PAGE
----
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Banking in the United States is regulated by both the federal and state governments. The five
largest banks in the United States at December 31, 2011 were JPMorgan Chase, Bank of
America, Citigroup, Wells Fargo, and Goldman Sachs. In December 2011, the five largest banks'
assets were equal to 56 percent of the U.S. economy, compared with 43 percent five years

The U.S. finance industry comprised only 10% of total non-farm business profits in 1947, but it
grew to 50% by 2010. Over the same period, finance industry income as a proportion of GDP
rose from 2.5% to 7.5%, and the finance industry's proportion of all corporate income rose from
10% to 20%. The mean earnings per employee hour in finance relative to all other sectors has
closely mirrored the share of total U.S. income earned by the top 1% income earners since
1930. The mean salary in New York City's finance industry rose from $80,000 in 1981 to
$360,000 in 2011, while average New York City salaries rose from $40,000 to $70,000. In 1988,
there were about 12,500 U.S. banks with less than $300 million in deposits, and about 900 with
more deposits, but by 2012, there were only 4,200 banks with less than $300 million in deposits
in the U.S., and over 1,800 with more. American banking is closely linked to the UK; in 2014, the
biggest US banks held almost 70 percent of their on and off-balance sheet assets there.

Bank regulation in the United States is highly fragmented compared with other G10 countries.
While most of these countries have only one bank regulator, in the U.S., banking is regulated at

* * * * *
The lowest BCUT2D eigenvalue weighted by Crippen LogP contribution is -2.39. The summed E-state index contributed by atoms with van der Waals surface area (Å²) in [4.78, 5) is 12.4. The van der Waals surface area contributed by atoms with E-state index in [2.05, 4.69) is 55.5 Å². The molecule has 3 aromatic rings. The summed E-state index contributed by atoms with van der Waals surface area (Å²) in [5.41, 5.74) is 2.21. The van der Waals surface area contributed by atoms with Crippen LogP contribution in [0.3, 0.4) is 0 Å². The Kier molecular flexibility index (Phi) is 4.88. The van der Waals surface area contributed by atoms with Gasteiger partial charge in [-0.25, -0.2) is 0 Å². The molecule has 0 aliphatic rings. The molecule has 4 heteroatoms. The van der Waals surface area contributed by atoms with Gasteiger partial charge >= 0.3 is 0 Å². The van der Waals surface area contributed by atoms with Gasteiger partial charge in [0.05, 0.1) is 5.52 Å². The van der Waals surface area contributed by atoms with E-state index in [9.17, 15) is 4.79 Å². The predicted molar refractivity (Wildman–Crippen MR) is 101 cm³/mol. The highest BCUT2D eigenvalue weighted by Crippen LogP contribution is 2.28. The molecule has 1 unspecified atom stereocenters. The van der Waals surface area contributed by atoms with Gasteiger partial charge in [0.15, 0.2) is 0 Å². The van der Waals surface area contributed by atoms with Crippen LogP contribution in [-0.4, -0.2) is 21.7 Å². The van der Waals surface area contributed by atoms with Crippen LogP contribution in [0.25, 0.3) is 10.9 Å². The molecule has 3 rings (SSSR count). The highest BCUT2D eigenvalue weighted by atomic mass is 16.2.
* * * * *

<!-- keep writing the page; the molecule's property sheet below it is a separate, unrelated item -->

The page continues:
both the federal and state level. Depending on its type of charter and organizational structure, a
banking organization may be subject to numerous federal and state banking regulations. Unlike
Japan and the United Kingdom (where regulatory authority over the banking, securities and
insurance industries is combined into one single financial-service agency), the U.S. maintains
separate securities, commodities, and insurance regulatory agencies—separate from the bank
regulatory agencies—at the federal and state level.

U.S. banking regulation addresses privacy, disclosure, fraud prevention, anti-money laundering,
anti-terrorism, anti-usury lending, and the promotion of lending to lower-income populations.
Some individual cities also enact their own financial regulation laws (for example, defining what
constitutes usurious lending).

Since the enactment of the Federal Deposit Insurance Corporation Improvement Act of 1989
(FDICIA), all commercial banks that accept deposits are required to obtain FDIC insurance and to
have a primary federal regulator (the Fed for state banks that are members of the Federal
Reserve System, the FDIC for "nonmember" state banks, and the Office of the Controller of the
Currency for all National Banks and Federal Savings Banks (FSB)).

Federal credit unions are regulated by National Credit Union Administration (NCUA).
The central banking system of the United States, called the Federal Reserve system, was created
in 1913 by the enactment of the Federal Reserve Act, largely in response to a series of financial
panics, particularly a severe panic in 1907. Over time, the roles and responsibilities of the
Federal Reserve System have expanded and its structure has evolved. Events such as the Great
Depression were major factors leading to changes in the system. Its duties today, according to
official Federal Reserve documentation, are to conduct the nation's monetary policy, supervise
and regulate banking institutions, maintain the stability of the financial system and provide
financial services to depository institutions, the U.S. government, and foreign official

The Federal Reserve System's structure is composed of the presidentially appointed Board of
Governors (or Federal Reserve Board), the Federal Open Market Committee (FOMC), twelve